Ecuador's deposed President Lucio Gutierrez has left the country for exile in Brazil, four days after violent street protests led to his removal from office by Congress.
Protesters had tried to stop Lucio Gutierrez leaving Ecuador
His deputy, Alfredo Palacio, has replaced him, becoming the country's seventh president in nine years.
The BBC News website explains these dramatic events and examines Ecuador's future prospects.
Why was Mr Gutierrez ousted?
Mr Gutierrez was seen by many as having betrayed his mandate. He was elected in 2002 on a left-wing, populist platform, promising to tackle social problems.
However, in order to finance the country's large foreign debt, he turned to economic austerity, cutting subsidies on food and cooking oil.
He also spent much of the country's oil revenues servicing debt, and fostered stronger ties with Washington. Corruption continued to thrive.
He may have achieved 6% economic growth in 2004, but Mr Gutierrez's popularity ratings plunged to less than 5%.
After a failed attempt to impeach him in November 2004, Mr Gutierrez turned on the Supreme Court, which was dominated by the opposition Social Christians.
He mustered a slim congressional majority in favour of sacking the judges and replacing them with a new court.
His opponents accused him of acting unconstitutionally, but he secured the backing of the Roldosista Party, led by exiled ex-President Abdala Bucaram.
When the new Supreme Court dropped corruption charges against Mr Bucaram and allowed him to return home, public anger erupted at what was perceived as a deal to exonerate him.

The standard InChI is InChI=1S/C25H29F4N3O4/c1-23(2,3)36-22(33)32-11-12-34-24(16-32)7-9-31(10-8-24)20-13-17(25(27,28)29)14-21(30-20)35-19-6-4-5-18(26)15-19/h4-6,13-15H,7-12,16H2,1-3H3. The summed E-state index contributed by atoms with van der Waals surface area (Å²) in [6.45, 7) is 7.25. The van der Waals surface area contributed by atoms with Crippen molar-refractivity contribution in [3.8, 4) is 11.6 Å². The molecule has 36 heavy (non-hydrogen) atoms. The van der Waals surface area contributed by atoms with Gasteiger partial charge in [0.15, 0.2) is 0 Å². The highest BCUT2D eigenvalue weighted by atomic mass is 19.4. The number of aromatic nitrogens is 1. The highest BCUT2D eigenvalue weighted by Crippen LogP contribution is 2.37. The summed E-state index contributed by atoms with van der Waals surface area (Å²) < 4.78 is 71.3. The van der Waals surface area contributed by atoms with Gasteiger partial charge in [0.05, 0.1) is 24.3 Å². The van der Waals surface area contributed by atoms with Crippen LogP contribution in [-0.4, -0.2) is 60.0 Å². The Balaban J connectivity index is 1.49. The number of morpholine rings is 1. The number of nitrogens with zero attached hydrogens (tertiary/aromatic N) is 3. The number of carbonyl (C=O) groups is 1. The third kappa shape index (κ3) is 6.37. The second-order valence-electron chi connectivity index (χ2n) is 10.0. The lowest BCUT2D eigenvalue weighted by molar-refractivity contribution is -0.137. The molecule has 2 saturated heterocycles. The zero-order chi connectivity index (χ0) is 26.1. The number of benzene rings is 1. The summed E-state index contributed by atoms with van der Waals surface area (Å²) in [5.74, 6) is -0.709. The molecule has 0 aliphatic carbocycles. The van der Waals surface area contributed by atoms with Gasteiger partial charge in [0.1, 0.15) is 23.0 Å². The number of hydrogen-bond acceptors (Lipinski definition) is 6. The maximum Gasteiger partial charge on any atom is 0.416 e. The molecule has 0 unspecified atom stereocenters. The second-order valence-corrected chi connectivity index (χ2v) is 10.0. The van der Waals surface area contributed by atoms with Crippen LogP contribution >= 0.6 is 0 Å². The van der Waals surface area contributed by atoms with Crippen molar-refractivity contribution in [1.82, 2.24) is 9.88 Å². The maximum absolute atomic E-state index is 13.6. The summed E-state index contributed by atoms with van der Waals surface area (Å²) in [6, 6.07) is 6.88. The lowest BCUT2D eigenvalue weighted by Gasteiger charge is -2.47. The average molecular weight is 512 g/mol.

Why does Ecuador matter?
Mr Gutierrez's rise to power appeared to be part of a continent-wide shift to the left, after the electoral victories of Hugo Chavez in Venezuela, Luiz Inacio Lula da Silva in Brazil and Nestor Kirchner in Argentina.
However, Ecuador's continued instability and the degree of political power wielded by indigenous peoples' groups mean that it also has much in common with Bolivia, where President Gonzalo Sanchez de Lozada was brought down in similar circumstances in October 2003.
Indigenous peoples make up four million of Ecuador's population of 13 million.
Economically, Ecuador is an oil exporter - a key factor in its prosperity.
The same issues of economic inequality and control of the country's natural resources are mirrored elsewhere in Latin America and throughout the developing world.
What are the prospects for stability in Ecuador?
President Palacio has promised a referendum on constitutional reform, followed by fresh elections.
The new president has little political experience, apart from two years as health minister a decade ago. He is also seen as allied to two traditional political parties, despite declaring himself an independent.
But whoever ends up in charge will face enormous practical difficulties in trying to govern Ecuador.
The fragmented political system has long favoured gridlock, with at least 13 different parties represented in the 100-seat Congress.
As if to highlight Ecuador's lack of progress, the dismissal of Mr Gutierrez was a virtual re-run of Mr Bucaram's downfall in February 1997.
Both men were driven from office after attempting free-market economic measures and sparking mass protests - although the colourful Mr Bucaram, nicknamed El Loco (the crazy one), was actually sacked on the dubious grounds of mental incompetence.
In fact, until now, every president since Mr Bucaram has faced criminal charges of one sort or another and none has completed a full four-year term.
Mr Bucaram's successor, Fabian Alarcon, was accused of corruption, but declared innocent. Jamil Mahuad was elected in 1998, ousted two years later and charged with abuse of authority.
Mr Mahuad's vice-president, Gustavo Noboa, succeeded him and was also accused of abusing his authority - then came Mr Gutierrez, who is yet to be charged with anything.
In short, Ecuador appears trapped in a cycle that has left successive presidents with little room for political manoeuvre - and crushed them as soon as they tried to reform the system that made them so ineffective.